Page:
Survey: Many Nevadans live paycheck-to-paycheck


Many Nevadans are living on the edge financially, borrowing from payday lenders and setting aside nothing for a "rainy day," a national study showed Wednesday.

Yet, Nevadans have financial capabilities comparable to the average American in many ways, according to the FINRA Investor Education Foundation study.

The FINRA Foundation, which is affiliated with the Financial Industry Regulatory Authority, found that 56 percent of Nevadans live paycheck-to-paycheck, slightly more than the 55 percent of all Americans report doing so.

About 20 percent of Nevadans spend more than their income, the same as nationally, according to the survey.

With Nevada leading the nation with 14.2 percent unemployment, it's understandable that 50 percent of the state's population experienced an unexpectedly large drop in income over the last year, compared with 40 percent nationally.

While 60 percent of Americans have no rainy-day savings, 65 percent of Nevadans lack an emergency fund, according to the study.

Many financial advisers recommend individuals keep three to six months of income in savings, said John Gannon, president of the FINRA Foundation, said in an interview Wednesday.

Even a small amount, such as $200, can enable an individual to pay for a car repair without resorting to a high-rate payday loan, he said.

The survey showed that over the last five years 17 percent of Nevadans took out a payday loan, a short-term loan paid with the next wage check, or borrowed through a pawn shop, he said.

About 32 percent of Nevadans relied on nontraditional, nonbank loans, which also include rent-to-own spending and loans for income tax refunds, over the last five years, but only 24 percent nationally did so, the survey reported.

Despite the high rates, "I think people like the simplicity (of payday loans)," said Brad Beal, chief executive officer of Nevada Federal Credit Union.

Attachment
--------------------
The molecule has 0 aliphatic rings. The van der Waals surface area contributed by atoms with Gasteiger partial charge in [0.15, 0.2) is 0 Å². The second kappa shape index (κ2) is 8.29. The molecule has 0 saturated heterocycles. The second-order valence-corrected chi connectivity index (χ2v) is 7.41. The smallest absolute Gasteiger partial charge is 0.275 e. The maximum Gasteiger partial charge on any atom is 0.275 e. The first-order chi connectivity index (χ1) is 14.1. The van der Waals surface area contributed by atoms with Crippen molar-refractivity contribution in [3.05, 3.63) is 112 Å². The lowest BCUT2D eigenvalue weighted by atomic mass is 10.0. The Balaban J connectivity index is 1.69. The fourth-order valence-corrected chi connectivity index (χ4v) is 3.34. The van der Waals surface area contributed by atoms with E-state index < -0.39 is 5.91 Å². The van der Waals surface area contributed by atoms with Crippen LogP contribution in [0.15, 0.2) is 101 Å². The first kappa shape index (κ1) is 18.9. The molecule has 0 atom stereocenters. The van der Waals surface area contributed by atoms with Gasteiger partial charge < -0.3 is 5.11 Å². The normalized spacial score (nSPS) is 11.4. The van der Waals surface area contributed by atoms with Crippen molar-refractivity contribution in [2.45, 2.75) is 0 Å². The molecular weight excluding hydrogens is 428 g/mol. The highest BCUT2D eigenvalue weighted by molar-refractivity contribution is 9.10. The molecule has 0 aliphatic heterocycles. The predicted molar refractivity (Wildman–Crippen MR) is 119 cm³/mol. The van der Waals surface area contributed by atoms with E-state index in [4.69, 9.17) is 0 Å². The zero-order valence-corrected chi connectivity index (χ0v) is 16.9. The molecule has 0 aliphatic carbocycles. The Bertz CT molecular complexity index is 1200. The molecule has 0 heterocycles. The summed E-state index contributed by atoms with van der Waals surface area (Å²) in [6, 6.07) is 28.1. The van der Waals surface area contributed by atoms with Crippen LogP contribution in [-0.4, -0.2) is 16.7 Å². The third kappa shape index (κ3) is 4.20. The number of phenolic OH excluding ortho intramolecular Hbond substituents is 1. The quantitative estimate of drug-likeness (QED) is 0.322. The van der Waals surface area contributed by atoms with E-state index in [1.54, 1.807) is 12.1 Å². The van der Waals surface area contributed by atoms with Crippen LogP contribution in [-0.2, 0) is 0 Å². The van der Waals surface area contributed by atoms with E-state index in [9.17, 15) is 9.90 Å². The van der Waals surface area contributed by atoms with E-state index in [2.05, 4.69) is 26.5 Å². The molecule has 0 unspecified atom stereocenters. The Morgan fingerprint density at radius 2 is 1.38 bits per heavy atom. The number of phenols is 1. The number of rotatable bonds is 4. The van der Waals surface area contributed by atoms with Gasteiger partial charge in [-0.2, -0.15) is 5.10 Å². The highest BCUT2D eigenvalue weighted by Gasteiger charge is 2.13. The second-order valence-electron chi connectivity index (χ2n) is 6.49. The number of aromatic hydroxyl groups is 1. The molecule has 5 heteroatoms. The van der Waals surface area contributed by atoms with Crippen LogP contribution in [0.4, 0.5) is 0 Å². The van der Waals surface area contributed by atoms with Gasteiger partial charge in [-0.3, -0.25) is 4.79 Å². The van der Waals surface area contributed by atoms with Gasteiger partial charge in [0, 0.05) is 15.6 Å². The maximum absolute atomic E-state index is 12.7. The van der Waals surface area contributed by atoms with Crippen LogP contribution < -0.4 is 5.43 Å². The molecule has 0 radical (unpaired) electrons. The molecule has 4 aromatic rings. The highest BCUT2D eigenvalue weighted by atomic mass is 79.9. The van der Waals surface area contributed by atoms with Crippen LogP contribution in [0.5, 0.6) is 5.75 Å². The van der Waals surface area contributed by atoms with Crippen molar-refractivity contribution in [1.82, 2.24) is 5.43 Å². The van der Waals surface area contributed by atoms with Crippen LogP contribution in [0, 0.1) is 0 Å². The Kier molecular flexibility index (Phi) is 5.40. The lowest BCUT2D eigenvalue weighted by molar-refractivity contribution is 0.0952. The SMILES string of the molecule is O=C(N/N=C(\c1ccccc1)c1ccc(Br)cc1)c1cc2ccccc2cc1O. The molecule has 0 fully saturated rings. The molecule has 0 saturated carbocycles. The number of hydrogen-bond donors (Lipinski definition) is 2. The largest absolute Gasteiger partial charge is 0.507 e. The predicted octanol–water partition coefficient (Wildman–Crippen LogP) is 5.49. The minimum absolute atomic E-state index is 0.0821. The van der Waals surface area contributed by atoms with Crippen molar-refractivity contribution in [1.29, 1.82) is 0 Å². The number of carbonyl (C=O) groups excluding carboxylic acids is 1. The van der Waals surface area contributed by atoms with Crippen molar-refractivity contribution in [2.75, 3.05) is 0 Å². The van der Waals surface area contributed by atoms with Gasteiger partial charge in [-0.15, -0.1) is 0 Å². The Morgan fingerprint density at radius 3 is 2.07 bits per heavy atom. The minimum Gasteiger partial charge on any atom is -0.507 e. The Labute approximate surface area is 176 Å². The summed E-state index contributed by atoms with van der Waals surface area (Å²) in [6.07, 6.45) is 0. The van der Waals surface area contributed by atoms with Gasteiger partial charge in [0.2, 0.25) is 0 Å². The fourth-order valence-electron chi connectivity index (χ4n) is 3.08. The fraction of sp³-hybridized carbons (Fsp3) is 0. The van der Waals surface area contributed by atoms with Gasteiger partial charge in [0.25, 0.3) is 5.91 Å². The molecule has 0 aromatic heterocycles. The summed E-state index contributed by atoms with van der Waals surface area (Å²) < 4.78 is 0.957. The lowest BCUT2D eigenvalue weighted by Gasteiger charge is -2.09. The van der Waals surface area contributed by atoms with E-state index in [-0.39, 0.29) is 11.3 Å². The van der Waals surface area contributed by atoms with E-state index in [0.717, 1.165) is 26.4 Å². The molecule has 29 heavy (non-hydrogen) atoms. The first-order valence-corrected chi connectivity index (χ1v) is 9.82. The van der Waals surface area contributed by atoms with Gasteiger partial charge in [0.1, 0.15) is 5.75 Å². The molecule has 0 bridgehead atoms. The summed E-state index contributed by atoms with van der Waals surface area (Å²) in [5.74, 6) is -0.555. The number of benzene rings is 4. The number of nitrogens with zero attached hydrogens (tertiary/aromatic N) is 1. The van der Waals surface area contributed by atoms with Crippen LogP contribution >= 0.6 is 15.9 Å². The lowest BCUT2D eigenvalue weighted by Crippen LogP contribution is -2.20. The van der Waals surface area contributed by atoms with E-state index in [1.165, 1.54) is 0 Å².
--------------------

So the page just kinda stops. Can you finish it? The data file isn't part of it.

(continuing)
Borrowers can quickly and easily borrow money without any planning and pay back the amount owed the next payday, he said.

A few years ago, many Nevadans used their home equity as a savings bank, Beal said. They would run up debt on credit cards and refinance their home loans so they could pay off the credit cards. Then, they repeated the cycle. With the drop in home values in recent years, homeowners no longer have equity they can tap for loans, he said.

Over the last 18 months, Beal has seen members become more prudent in their financial affairs.

"People are realizing with the recession that they have to live within their means," he said.

Beal suggested that a new survey would show different results, because of the change in consumer attitude about personal finances.

The survey was conducted in summer 2009.

"Since that time, we have seen data that the savings rate has increased although it has fluctuated," Gannon said.

Financial capabilities tend to be better among better-educated individuals with more than $70,000 in annual income, Gannon said.

A local wealth manager said his clients handle their money well.

"United Capital's clients generally have an understanding of their financial position and what it means to them," Robert Davenport, managing director of United Capital of Las Vegas, said in an e-mail.

Residents of New York, New Jersey and New Hampshire are the most fiscally responsible in the country, according to the study. Kentucky and Montana citizens ranked at the bottom in financial capability.

About 28,000 individuals were interviewed for the survey.

Contact reporter John G. Edwards at jedwards@reviewjournal.com or 702-383-0420.

 

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